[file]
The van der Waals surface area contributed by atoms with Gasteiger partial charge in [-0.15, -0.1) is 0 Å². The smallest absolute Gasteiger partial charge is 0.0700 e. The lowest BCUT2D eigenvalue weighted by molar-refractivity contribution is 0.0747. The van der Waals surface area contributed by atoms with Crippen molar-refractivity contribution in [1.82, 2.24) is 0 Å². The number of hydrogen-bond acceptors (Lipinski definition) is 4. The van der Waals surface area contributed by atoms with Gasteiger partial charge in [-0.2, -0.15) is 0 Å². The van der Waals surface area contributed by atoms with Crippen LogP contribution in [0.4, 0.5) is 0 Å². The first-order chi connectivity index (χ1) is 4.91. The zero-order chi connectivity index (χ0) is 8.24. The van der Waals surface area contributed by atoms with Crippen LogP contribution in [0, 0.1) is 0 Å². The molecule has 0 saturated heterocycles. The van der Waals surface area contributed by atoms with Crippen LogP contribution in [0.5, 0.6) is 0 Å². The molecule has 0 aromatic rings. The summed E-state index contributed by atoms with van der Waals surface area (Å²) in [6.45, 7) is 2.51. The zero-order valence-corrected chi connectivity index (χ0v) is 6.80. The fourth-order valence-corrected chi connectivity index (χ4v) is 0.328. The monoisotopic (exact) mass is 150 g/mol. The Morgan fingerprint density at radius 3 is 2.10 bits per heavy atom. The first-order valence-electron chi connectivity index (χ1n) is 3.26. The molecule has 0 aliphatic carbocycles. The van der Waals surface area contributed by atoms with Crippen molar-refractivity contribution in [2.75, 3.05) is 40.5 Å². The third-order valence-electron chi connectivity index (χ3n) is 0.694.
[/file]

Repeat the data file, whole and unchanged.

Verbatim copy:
The van der Waals surface area contributed by atoms with Gasteiger partial charge in [-0.15, -0.1) is 0 Å². The smallest absolute Gasteiger partial charge is 0.0700 e. The lowest BCUT2D eigenvalue weighted by molar-refractivity contribution is 0.0747. The van der Waals surface area contributed by atoms with Crippen molar-refractivity contribution in [1.82, 2.24) is 0 Å². The number of hydrogen-bond acceptors (Lipinski definition) is 4. The van der Waals surface area contributed by atoms with Gasteiger partial charge in [-0.2, -0.15) is 0 Å². The van der Waals surface area contributed by atoms with Crippen LogP contribution in [0.4, 0.5) is 0 Å². The first-order chi connectivity index (χ1) is 4.91. The zero-order chi connectivity index (χ0) is 8.24. The van der Waals surface area contributed by atoms with Crippen LogP contribution in [0, 0.1) is 0 Å². The molecule has 0 saturated heterocycles. The van der Waals surface area contributed by atoms with Crippen LogP contribution in [0.5, 0.6) is 0 Å². The molecule has 0 aromatic rings. The summed E-state index contributed by atoms with van der Waals surface area (Å²) in [6.45, 7) is 2.51. The zero-order valence-corrected chi connectivity index (χ0v) is 6.80. The fourth-order valence-corrected chi connectivity index (χ4v) is 0.328. The monoisotopic (exact) mass is 150 g/mol. The Morgan fingerprint density at radius 3 is 2.10 bits per heavy atom. The first-order valence-electron chi connectivity index (χ1n) is 3.26. The molecule has 0 aliphatic carbocycles. The van der Waals surface area contributed by atoms with Crippen molar-refractivity contribution in [2.75, 3.05) is 40.5 Å². The third-order valence-electron chi connectivity index (χ3n) is 0.694.